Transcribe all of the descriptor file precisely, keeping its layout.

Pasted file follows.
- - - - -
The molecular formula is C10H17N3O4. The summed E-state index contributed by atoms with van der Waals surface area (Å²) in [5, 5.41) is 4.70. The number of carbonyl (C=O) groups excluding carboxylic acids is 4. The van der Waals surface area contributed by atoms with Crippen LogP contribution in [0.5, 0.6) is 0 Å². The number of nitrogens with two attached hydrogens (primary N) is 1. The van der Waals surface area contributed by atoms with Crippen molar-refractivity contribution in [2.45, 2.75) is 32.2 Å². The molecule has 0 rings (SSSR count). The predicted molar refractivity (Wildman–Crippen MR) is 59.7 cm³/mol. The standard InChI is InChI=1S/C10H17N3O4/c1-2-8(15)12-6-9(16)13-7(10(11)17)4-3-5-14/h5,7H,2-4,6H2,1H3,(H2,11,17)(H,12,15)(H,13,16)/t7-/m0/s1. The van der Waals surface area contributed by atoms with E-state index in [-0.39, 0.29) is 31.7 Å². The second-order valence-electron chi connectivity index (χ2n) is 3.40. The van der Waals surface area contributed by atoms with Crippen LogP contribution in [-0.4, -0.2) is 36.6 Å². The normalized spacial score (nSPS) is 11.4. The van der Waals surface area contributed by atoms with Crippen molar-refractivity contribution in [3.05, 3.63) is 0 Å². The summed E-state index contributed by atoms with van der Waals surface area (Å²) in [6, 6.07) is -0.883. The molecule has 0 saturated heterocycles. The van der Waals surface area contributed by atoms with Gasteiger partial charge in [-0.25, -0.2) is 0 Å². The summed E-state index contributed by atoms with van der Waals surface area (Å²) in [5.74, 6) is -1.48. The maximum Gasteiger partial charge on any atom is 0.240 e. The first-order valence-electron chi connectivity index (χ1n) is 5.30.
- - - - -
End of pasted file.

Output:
The molecular formula is C10H17N3O4. The summed E-state index contributed by atoms with van der Waals surface area (Å²) in [5, 5.41) is 4.70. The number of carbonyl (C=O) groups excluding carboxylic acids is 4. The van der Waals surface area contributed by atoms with Crippen LogP contribution in [0.5, 0.6) is 0 Å². The number of nitrogens with two attached hydrogens (primary N) is 1. The van der Waals surface area contributed by atoms with Crippen molar-refractivity contribution in [2.45, 2.75) is 32.2 Å². The molecule has 0 rings (SSSR count). The predicted molar refractivity (Wildman–Crippen MR) is 59.7 cm³/mol. The standard InChI is InChI=1S/C10H17N3O4/c1-2-8(15)12-6-9(16)13-7(10(11)17)4-3-5-14/h5,7H,2-4,6H2,1H3,(H2,11,17)(H,12,15)(H,13,16)/t7-/m0/s1. The van der Waals surface area contributed by atoms with E-state index in [-0.39, 0.29) is 31.7 Å². The second-order valence-electron chi connectivity index (χ2n) is 3.40. The van der Waals surface area contributed by atoms with Crippen LogP contribution in [-0.4, -0.2) is 36.6 Å². The normalized spacial score (nSPS) is 11.4. The van der Waals surface area contributed by atoms with Crippen molar-refractivity contribution in [3.05, 3.63) is 0 Å². The summed E-state index contributed by atoms with van der Waals surface area (Å²) in [6, 6.07) is -0.883. The molecule has 0 saturated heterocycles. The van der Waals surface area contributed by atoms with Gasteiger partial charge in [-0.25, -0.2) is 0 Å². The summed E-state index contributed by atoms with van der Waals surface area (Å²) in [5.74, 6) is -1.48. The maximum Gasteiger partial charge on any atom is 0.240 e. The first-order valence-electron chi connectivity index (χ1n) is 5.30.